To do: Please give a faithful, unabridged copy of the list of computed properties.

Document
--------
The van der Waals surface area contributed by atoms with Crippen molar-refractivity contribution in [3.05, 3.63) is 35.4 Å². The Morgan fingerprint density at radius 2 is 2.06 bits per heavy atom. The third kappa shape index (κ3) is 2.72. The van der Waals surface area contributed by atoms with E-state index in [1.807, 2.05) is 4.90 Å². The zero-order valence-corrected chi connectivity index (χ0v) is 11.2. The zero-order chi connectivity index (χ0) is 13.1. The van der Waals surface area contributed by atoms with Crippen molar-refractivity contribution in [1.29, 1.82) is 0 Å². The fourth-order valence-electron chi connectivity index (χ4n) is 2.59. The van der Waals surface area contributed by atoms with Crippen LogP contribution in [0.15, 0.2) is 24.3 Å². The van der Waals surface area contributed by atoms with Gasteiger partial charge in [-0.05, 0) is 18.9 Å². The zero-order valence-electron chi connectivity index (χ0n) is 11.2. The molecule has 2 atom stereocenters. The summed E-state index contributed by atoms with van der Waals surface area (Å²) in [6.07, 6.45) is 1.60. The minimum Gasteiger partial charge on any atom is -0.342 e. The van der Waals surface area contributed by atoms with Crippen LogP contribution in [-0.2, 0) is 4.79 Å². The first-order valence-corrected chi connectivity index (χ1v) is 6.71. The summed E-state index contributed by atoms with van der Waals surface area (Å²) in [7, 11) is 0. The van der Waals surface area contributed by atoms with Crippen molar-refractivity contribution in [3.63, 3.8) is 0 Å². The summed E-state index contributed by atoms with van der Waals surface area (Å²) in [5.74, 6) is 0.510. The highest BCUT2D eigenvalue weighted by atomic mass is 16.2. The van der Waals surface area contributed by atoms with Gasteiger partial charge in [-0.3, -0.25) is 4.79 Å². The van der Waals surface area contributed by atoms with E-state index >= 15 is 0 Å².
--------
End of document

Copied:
The van der Waals surface area contributed by atoms with Crippen molar-refractivity contribution in [3.05, 3.63) is 35.4 Å². The Morgan fingerprint density at radius 2 is 2.06 bits per heavy atom. The third kappa shape index (κ3) is 2.72. The van der Waals surface area contributed by atoms with E-state index in [1.807, 2.05) is 4.90 Å². The zero-order valence-corrected chi connectivity index (χ0v) is 11.2. The zero-order chi connectivity index (χ0) is 13.1. The van der Waals surface area contributed by atoms with Crippen molar-refractivity contribution in [1.29, 1.82) is 0 Å². The fourth-order valence-electron chi connectivity index (χ4n) is 2.59. The van der Waals surface area contributed by atoms with Crippen LogP contribution in [0.15, 0.2) is 24.3 Å². The van der Waals surface area contributed by atoms with Gasteiger partial charge in [-0.05, 0) is 18.9 Å². The zero-order valence-electron chi connectivity index (χ0n) is 11.2. The molecule has 2 atom stereocenters. The summed E-state index contributed by atoms with van der Waals surface area (Å²) in [6.07, 6.45) is 1.60. The minimum Gasteiger partial charge on any atom is -0.342 e. The van der Waals surface area contributed by atoms with Crippen LogP contribution in [-0.2, 0) is 4.79 Å². The first-order valence-corrected chi connectivity index (χ1v) is 6.71. The summed E-state index contributed by atoms with van der Waals surface area (Å²) in [7, 11) is 0. The van der Waals surface area contributed by atoms with Crippen molar-refractivity contribution in [3.63, 3.8) is 0 Å². The summed E-state index contributed by atoms with van der Waals surface area (Å²) in [5.74, 6) is 0.510. The highest BCUT2D eigenvalue weighted by atomic mass is 16.2. The van der Waals surface area contributed by atoms with Gasteiger partial charge in [-0.3, -0.25) is 4.79 Å². The van der Waals surface area contributed by atoms with E-state index >= 15 is 0 Å².